Lots of Pirates had good playoffs. 3B Pedro Alvarez is at the top of that list: .300, three home runs and at least one RBI in every game. Alvarez excelled.
LF Starling Marte and 2B Neil Walker, not so much.
There's really zero blame to go around, not after such a great season and not after extending St. Louis to five games. But Marte and Walker went a combined 1-for-38 atop the order against the Cardinals. That didn’t help.
Walker had some decent at-bats. He battled better than most against Adam Wainwright last night. Wainwright threw just 107 pitches in nine innings; Walker forced him to throw 22. Walker got robbed of a hit by St. Louis SS Pete Kozma.
But Walker struck out five times during the NLDS, and 0-for-19 is 0-for-19.
One-for-19 is only marginally better. But Marte is miscast as a leadoff hitter.
Marte stole 41 bases and scored 83 runs. He is fleet of foot. He had 48 extra-base hits, so he's quite often in scoring position. Marte absorbed 24 HBPs.
But Marte walked just 25 times and struck out 138 times. His OBP of .343 ranked 25th in the National League. Not terrible, but you want better.
Marte hacks away like Manny Sanguillen used to. His plate discipline is minimal. He often swings at pitches outside the strike zone. Marte forced Wainwright to throw just 12 pitches. He had two three-pitch at-bats and a two-pitch AB. (To be fair, Wainwright threw Marte 11 strikes.)
Marte has got to move down the lineup. Marlon Byrd will likely leave via free agency. Perhaps Jose Tabata takes RF and the leadoff spot.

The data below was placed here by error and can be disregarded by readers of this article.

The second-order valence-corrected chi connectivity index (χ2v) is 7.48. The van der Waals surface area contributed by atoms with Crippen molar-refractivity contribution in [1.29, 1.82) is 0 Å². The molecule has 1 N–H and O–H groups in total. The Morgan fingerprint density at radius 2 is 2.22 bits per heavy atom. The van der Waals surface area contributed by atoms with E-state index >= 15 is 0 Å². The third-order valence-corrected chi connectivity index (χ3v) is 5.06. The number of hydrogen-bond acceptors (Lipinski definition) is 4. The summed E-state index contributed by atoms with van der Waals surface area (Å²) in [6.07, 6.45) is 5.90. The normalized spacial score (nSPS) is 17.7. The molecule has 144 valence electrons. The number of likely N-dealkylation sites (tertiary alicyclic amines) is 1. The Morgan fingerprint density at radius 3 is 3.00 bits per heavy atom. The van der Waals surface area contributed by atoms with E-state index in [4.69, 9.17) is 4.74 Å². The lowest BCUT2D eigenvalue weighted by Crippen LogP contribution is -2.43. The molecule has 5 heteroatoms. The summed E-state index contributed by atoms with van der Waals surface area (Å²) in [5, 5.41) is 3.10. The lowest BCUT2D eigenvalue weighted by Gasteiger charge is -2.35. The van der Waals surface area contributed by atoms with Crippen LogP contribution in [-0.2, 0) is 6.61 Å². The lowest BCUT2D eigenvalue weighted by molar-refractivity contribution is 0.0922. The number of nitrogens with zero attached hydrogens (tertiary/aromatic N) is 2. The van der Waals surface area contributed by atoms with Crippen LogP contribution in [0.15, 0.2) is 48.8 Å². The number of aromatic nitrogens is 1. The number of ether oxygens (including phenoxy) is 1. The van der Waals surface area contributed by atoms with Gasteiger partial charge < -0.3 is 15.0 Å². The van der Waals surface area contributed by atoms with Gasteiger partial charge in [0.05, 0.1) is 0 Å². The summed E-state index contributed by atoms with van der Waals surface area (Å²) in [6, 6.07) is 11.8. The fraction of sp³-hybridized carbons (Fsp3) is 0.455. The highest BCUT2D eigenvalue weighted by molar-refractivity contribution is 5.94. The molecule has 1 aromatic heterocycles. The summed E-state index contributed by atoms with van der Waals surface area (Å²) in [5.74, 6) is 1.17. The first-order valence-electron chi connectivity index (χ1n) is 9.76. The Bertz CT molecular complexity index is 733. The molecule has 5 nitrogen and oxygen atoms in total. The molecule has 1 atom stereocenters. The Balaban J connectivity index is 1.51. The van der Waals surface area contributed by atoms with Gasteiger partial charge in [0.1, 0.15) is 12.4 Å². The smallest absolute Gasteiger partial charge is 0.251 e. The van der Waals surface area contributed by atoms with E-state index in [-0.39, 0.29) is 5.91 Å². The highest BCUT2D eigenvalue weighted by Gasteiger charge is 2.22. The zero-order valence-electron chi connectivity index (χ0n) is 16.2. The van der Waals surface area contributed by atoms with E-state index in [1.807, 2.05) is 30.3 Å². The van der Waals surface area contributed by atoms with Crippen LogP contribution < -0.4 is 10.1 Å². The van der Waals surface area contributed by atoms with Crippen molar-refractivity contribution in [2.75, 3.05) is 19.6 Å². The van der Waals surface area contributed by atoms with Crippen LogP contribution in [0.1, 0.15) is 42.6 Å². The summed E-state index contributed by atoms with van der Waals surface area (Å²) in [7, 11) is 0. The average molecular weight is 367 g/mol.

Walker, meantime, should ditch switch-hitting and bat exclusively left-handed. He was 18-for-80 (.225) with one extra-base hit (a double) from the right side of the plate this season. Walker hasn't hit a home run right-handed since 2011.
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As Game 5 of the NLDS approaches, my advice is: ENJOY THE MOMENT.
Full disclosure: I don't care.
The Pirates killed my passion over the past two decades, and I can't recapture it. At least I'm honest. Half of PNC Park are bandwagon jumpers. Most of the media is pretending to care. It would be better for my show if they lost. End-game discussion is awesome, and the Penguins are my bread and butter.
But, as a supporter, I've been in this situation with the Penguins and Liverpool FC. Stanley Cup finals. European Cup finals. Lots of big games.
Consider last spring, when the Penguins lost to Boston in the Eastern Conference final. Like so many, I let disappointment overwhelm my appreciation.
That series was winnable, and the Penguins got slaughtered. That sucked.
But only two teams did better. Sidney Crosby is healthy, and has reclaimed his post as hockey's top player. The Penguins are always exciting, and should contend for the next decade. Nothing beats game night at Consol Energy Center.
As a talk host, I'm going to go ballistic if they don’t win another Stanley Cup soon. Their pedigree justifies nothing less.
But I was there pre-Mario. I was there post-Mario, and pre-Sid. I've been there since the beginning. I've been there ALL THE TIME.
You want that Stanley Cup, obviously. But the Penguins, on a daily basis, deliver.